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9 Photo Filter Apps to Enhance Your Mobile Photography

May 31st, 2012 05:30 admin View Comments

With the advent of the smartphone, photography has fundamentally changed. While professional photographers will scoff at the masses and their apps, some great art is being created through smartphones. Mobile developers are rushing to meet the demand, and photo filter apps are a hot commodity right now, especially after Facebook spent a cool billion dollars to acquire Instagram. There are so many photo sharing, editing and filtering apps out there now that it is hard to determine what is best for you. To narrow the topic, we take a look just at apps that provide filters and give you nine of the best on the market. 

Instagram

(Free — iPhone, Android)

Let’s get the obvious one out of the way first. Instagram, Facebook’s billion-dollar baby, basically launched the entire category of photo filters turned into mobile social media networks. Others have tried to emulate it, but have never succeeded in besting Instagram’s easy-to-use interface, its variety of filters or the community it has built. What is Instagram? It is a camera app that can make your photos look like the best hipster smartphone photography you have ever seen. It also functions as a Twitter-like mobile social network, allowing people to follow each other and see what great photography they are producing with their smartphones. Sound extremely simple? It is. But, sometimes the simplest ideas can be worth a billion dollars.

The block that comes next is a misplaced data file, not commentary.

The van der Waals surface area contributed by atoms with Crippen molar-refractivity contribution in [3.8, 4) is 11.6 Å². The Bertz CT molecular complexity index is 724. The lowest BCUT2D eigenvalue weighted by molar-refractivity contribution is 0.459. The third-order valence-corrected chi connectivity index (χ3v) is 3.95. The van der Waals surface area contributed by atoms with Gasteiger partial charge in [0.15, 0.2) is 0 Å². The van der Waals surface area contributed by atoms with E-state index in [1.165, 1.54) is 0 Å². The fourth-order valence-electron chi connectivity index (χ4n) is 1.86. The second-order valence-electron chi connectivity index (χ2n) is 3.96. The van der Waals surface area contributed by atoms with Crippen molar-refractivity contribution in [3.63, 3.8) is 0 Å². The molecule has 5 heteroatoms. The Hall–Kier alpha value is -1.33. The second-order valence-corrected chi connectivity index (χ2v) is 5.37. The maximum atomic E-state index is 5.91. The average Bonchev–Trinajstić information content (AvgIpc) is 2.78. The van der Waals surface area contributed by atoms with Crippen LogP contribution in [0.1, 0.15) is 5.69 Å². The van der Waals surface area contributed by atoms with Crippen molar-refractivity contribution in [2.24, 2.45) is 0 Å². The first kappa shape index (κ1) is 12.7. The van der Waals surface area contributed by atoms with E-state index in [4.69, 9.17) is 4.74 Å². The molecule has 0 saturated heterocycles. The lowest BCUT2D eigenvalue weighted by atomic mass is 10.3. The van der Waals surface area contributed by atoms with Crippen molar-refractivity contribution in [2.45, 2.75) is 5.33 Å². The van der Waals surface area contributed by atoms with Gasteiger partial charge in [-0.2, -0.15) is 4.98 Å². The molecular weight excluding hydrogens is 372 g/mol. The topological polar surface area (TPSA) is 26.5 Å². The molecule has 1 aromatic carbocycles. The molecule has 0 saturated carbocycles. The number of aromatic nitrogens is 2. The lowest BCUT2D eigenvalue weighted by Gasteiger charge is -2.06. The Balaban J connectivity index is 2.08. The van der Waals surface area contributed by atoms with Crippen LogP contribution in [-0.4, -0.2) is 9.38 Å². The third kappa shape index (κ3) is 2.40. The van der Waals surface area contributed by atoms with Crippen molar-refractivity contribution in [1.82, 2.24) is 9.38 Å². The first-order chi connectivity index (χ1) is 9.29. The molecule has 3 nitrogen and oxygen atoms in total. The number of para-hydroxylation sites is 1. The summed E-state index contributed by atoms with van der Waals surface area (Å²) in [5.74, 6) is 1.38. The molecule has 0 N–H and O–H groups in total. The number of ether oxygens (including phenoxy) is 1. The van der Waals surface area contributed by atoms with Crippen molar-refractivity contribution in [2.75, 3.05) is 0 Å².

Facebook Camera

(Free — iPhone)

So, Facebook spent a billion dollars on Instagram knowing full well that it had its own camera app complete with filters in production? Hey Facebook, it’s your dime. Do as you please. This is an app for the iPhone that taps into your entire Facebook photo stream and provides nominal filters for your photos. The filters are nowhere near Instagram-cool, but Facebook at least gave it a nominal shot. Check out the settings in this app and you will understand why Facebook created it. It cannot access the iPhone’s camera roll if location services is turned off, and one thing that Facebook craves more and more of these days is your location data. As for the filters themselves, they are relatively ordinary, very tame in comparison to other great photo apps that are available. 

Retro Camera

(Free — iPhone, Android)

Before Instagram came to Android, a plethora of interesting photo apps tried to fill the filter void. One of the most fun is Retro Camera (also available on iOS). Ever wanted to see what your smartphone photos would look like from a pinhole camera? Or maybe that old Polaroid that your father always lugged around on family vacations? Retro Camera gives users a variety of old-school cameras to give their photos that traditional feeling. 

Camera Fun Pro

($0.99 — iPhone, Android)

Camera Fun is… well, it’s fun. It has one of the widest selections of filters to add to your smartphone pictures, but instead of trying to be hipster cool, it is more geek chic. What does your scenery look like in black-and-white chalk outlines? Or perhaps you prefer it to look like a blueprint. Green nightvision will give you that “this is what it feels like to be a Marine in the dark” feeling. Try out the various sketch filters to see what your photos would look like if they were drawn by a talented artist using a pencil.